The Pyramids of Giza, one of Egypt's most famous sites, is undergoing a makeover. It's part of a drive to help revive the country's tourism industry. The process includes cleaning up the ruins, implementing more measures to prevent people from defacing them, and organizing street vendors.
CCTV's Adel EL Mahrouky reports.
Egypt allocates over $30 million to restore ancient structures.
In 2015, one million tourists flocked to Egypt, the lowest in years. Roughly one-third of the number recorded in 2010.
One of the main reasons is the ban Russia implemented following the downing of one of its aircraft over the Sinai in October 2015.
Egypt is hoping the ban will be lifted by the end of this year.
"All of Egypt is undergoing some kind of renovation, from the pyramids to the statues on bridges in downtown Cairo. We're trying to send a message to the world that we're taking care of our heritage, so tourists can come and see these important sites," Ghareeb Sonbol, restoration chief of Egypt antiquities ministry, said.
Egypt has allocated more than $30 million to the restoration of the pyramids.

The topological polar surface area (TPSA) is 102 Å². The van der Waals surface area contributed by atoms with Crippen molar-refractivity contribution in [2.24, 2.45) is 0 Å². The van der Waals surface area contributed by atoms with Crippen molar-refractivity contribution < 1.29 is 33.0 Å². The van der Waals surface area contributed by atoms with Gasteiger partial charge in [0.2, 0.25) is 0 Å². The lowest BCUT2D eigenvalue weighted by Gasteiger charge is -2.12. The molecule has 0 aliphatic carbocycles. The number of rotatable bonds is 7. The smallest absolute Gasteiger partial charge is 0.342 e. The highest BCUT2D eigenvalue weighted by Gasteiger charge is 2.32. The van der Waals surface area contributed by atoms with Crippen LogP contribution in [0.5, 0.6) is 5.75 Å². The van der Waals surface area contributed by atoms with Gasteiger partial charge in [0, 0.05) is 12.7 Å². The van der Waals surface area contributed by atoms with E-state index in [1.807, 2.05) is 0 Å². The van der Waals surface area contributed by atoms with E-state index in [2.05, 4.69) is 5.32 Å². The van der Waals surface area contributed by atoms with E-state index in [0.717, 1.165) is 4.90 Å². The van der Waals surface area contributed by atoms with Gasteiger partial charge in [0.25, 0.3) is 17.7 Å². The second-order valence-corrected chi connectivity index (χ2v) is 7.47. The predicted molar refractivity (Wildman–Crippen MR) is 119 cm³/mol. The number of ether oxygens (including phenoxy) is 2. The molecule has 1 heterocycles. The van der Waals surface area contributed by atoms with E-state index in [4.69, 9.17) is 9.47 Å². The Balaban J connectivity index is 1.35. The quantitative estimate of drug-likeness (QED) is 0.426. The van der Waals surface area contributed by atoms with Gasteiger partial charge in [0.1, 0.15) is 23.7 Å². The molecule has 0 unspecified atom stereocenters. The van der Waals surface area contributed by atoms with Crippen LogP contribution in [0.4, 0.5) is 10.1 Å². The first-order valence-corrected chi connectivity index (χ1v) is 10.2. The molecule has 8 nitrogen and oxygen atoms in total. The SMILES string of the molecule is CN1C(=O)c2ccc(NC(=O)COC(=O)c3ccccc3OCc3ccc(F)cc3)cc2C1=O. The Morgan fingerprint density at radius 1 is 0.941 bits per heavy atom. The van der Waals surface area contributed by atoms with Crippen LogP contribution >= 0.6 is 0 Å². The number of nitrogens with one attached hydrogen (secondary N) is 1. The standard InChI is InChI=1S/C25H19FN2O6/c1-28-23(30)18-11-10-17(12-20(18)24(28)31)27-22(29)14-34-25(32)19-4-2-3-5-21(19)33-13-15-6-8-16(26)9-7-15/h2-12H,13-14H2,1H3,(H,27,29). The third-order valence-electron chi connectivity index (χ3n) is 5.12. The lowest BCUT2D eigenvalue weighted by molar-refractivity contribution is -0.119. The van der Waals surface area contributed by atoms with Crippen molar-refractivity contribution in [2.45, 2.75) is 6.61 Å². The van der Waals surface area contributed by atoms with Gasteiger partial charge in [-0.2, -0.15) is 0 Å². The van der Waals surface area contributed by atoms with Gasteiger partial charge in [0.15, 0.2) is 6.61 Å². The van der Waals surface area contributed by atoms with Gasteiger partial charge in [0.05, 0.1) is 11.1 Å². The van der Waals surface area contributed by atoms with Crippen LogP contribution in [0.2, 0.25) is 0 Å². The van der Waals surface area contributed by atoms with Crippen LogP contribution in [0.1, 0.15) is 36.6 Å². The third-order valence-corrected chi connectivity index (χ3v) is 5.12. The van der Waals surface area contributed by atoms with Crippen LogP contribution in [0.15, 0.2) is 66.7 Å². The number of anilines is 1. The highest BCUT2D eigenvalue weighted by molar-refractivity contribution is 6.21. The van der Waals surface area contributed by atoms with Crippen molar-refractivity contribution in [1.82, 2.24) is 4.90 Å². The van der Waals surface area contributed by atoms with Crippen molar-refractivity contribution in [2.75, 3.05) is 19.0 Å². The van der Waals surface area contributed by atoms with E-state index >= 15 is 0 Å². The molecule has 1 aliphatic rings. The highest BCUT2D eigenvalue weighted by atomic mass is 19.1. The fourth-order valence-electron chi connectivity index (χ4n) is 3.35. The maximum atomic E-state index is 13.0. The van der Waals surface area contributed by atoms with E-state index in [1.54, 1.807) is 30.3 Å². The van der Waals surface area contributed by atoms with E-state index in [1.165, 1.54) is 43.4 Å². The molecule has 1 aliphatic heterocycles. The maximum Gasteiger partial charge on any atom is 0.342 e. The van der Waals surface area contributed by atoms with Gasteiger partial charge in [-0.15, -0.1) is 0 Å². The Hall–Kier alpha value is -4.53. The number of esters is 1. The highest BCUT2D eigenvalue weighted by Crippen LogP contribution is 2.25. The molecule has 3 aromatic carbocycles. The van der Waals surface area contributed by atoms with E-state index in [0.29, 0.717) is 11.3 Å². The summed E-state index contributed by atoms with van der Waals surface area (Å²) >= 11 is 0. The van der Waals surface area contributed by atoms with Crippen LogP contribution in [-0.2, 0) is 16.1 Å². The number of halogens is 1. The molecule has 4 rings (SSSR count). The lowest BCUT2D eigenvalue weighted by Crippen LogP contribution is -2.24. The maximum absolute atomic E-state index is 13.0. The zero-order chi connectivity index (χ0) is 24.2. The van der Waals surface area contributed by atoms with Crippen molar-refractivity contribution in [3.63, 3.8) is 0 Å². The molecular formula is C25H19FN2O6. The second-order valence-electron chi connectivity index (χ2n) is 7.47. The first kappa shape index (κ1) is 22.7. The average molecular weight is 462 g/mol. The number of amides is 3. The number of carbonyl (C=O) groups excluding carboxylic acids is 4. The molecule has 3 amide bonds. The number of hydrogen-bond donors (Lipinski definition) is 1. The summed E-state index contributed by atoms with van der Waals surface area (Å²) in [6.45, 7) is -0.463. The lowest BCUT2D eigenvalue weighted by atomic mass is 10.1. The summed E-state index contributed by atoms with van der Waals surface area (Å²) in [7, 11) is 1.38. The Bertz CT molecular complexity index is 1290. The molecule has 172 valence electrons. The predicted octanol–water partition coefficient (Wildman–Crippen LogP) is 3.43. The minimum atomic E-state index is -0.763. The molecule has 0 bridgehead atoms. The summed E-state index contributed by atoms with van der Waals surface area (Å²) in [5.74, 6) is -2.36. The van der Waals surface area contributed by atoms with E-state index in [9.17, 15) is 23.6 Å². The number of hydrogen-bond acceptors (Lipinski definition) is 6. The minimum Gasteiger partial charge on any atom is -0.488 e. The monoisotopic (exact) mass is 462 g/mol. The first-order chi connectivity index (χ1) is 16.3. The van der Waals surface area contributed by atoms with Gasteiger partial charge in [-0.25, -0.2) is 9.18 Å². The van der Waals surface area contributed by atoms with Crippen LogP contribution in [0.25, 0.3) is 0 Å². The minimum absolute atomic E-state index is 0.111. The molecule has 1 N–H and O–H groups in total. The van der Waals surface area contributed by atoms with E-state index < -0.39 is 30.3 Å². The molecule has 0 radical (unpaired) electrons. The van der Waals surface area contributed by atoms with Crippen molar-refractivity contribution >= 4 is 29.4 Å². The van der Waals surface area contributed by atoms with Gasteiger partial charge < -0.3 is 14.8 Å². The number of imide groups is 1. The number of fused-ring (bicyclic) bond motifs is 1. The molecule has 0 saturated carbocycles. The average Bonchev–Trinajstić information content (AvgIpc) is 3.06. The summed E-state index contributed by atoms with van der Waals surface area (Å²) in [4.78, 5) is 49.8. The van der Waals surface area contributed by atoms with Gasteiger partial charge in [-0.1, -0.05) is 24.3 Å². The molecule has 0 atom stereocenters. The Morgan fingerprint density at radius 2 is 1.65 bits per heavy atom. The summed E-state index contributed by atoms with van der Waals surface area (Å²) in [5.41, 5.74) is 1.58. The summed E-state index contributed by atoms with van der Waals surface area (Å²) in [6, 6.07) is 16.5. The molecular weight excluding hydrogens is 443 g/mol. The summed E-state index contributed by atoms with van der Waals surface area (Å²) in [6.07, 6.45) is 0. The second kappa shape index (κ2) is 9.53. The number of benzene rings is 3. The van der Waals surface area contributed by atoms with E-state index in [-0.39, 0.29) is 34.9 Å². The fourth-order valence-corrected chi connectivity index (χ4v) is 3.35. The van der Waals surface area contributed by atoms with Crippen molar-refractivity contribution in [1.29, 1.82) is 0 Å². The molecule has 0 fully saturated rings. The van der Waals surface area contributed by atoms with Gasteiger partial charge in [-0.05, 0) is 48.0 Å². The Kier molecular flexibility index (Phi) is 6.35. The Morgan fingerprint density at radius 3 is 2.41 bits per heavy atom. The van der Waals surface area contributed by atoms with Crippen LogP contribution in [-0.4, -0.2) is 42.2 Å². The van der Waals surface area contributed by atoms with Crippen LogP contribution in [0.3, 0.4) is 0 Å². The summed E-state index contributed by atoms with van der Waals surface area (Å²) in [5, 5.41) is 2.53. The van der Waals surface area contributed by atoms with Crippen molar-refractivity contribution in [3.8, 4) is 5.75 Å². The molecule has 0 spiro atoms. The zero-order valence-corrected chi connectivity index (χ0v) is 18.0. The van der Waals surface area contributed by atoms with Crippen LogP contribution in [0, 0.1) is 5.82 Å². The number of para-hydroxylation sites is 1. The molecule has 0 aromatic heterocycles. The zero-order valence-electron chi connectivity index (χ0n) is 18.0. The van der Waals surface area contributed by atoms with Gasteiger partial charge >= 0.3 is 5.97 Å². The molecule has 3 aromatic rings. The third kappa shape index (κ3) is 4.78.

The process includes building new entrances, a panoramic cinema and an electric train to transport visitors across the vast area.
Authorities want to centralize vendors and the process of renting horses and camels.
They're also planning to increase the presence of security officers.
"We need to implement a stricter security program. We will create signs clearly displaying the rules. In some places, photography will be banned; in others no climbing will be allowed. It's not just about ascending the pyramids; some visitors ruin the sites by writing on them," Sonbol said.
In February, a German tourist was banned from Egypt for life for climbing to the top of the Great Pyramid.
Standing in the middle of the desert, there is a great deal of effort needed to put the entire pyramids area back in shape. Egypt hopes it will finish this renovation process before tourists start to come back hopefully by the end of this year.